626 People Helped
Member Since: November 2014
You can file a dispute with the credit bureau to address that.
TeamCKJen's reply was:
Closed accounts with negative history usually come off in seven years, but closed accounts with positive history may stay on longer for around ten years to show your creditworthiness.
Congratulations on paying down your debt. Member information on Credit Karma can be updated weekly, but credit bureaus usually report updates on a monthly basis. Give it some time and you'll likely see the changes by the next reporting cycle.
You'll need to lift the security freeze and allow Credit Karma to access your credit report and score. Once that is set-up, then you can reactivate the security freeze and it shouldn't stop updates from occuring on your Credit Karma account.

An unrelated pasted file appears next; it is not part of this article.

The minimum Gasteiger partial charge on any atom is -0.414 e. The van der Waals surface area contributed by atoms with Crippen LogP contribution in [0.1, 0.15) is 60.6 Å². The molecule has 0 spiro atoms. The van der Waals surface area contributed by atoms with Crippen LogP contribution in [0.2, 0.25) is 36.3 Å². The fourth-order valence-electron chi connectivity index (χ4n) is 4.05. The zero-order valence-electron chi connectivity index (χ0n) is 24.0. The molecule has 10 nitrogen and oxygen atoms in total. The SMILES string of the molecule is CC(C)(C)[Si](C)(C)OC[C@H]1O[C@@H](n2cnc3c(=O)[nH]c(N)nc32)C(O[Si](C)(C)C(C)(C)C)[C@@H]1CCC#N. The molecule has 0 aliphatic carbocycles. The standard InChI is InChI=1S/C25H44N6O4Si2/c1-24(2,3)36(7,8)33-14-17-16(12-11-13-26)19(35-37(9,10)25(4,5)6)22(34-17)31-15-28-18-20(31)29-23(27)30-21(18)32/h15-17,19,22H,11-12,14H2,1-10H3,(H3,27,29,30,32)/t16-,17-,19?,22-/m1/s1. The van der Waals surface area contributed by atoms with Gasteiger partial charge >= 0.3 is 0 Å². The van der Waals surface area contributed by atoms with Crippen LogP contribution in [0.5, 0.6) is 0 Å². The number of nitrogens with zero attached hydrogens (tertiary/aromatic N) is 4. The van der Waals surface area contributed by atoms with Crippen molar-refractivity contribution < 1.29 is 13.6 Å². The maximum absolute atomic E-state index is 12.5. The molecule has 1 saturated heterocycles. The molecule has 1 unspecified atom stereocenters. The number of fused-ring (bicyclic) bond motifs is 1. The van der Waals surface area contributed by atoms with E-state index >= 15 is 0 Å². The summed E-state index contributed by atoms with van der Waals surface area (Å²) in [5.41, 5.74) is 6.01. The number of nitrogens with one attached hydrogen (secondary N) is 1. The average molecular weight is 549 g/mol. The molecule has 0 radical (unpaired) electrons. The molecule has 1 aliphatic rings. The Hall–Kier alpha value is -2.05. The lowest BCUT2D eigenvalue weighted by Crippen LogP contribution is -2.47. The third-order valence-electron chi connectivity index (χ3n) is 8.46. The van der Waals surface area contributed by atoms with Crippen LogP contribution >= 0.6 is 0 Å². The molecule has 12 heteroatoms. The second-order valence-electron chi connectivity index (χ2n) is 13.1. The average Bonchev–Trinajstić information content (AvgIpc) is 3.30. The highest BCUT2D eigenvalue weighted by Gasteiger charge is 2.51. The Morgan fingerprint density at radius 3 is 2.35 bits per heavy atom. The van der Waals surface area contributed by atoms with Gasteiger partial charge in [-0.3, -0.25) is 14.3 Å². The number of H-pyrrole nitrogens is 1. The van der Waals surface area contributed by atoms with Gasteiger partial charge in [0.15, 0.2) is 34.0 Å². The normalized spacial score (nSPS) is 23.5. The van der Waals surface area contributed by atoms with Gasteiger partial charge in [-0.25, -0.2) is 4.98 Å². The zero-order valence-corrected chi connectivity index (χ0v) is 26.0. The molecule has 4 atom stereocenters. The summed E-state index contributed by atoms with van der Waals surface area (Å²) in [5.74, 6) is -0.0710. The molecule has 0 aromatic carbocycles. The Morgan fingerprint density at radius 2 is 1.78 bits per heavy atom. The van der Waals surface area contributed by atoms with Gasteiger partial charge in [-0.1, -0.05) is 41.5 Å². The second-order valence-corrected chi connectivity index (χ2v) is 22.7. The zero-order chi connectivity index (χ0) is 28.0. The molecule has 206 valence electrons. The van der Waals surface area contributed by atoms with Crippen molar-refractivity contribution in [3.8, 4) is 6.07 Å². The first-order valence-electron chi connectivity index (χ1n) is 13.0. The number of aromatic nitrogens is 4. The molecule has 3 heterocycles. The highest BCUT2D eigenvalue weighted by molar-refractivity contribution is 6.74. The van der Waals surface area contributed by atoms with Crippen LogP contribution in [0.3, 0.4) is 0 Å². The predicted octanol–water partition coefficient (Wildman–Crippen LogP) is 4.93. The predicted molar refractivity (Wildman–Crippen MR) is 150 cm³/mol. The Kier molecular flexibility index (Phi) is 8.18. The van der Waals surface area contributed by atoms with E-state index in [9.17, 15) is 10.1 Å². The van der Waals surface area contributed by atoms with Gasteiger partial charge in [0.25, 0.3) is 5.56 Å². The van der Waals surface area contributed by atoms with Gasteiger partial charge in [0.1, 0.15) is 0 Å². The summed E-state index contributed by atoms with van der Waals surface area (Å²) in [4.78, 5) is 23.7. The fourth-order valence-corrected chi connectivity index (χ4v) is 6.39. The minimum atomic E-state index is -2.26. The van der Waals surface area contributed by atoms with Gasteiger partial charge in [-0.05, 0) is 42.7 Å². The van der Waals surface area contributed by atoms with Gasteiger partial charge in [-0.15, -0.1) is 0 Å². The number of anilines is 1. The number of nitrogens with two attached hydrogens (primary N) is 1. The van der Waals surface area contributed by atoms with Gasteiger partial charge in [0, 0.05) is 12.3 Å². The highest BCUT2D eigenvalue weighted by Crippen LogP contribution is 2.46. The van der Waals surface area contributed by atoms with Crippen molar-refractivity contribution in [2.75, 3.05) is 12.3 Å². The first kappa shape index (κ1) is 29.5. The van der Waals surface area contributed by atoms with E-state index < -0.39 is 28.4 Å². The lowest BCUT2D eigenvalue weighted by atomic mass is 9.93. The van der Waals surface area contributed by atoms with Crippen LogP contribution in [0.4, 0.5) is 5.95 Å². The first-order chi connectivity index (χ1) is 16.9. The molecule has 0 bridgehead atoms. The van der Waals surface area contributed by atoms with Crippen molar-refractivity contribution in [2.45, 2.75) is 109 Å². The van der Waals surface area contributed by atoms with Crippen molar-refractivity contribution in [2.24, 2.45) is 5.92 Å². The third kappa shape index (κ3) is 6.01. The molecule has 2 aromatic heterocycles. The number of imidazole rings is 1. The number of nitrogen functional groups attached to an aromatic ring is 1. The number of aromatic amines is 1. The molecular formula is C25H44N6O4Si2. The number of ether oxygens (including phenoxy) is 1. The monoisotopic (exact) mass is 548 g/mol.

If you mean account opening and annual maintenance fees, there are custodians that don't charge those fees (such as ETrade or Ally Bank) and some that don't charge those fees but have minimum balance requirements (such as Bank of America $100, Charles Schwab & Co. $1,000).
You can contact the credit bureau to inform them of the error.
An open account with consistent on-time payments is more likely to be beneficial to your credit score than a closed or paid off loan - http://blog.equifax.com/credit/does-paying-off-an-installment-loan-early-affect-my-credit-score/
Late payments may stay on your credit report for around seven years after the first delinquency date.
You have many potential credit scores, not just one. The car loan lender may be using a different scoring model (and possibly basing the score on a different credit report) than Credit Karma, which could account for the difference.
Payment history can have a major impact on your credit score, but so can several other factors including how much credit you use, derogatory marks, the age of your credit history, how many accounts you have and how many hard inquiries are on your report. As for the difference in your credit scores, you may find this article helpful - https://www.creditkarma.com/article/differentscores.
In 2014, over 2,000 lenders, including six of the 10 largest banks, used VantageScore credit scores.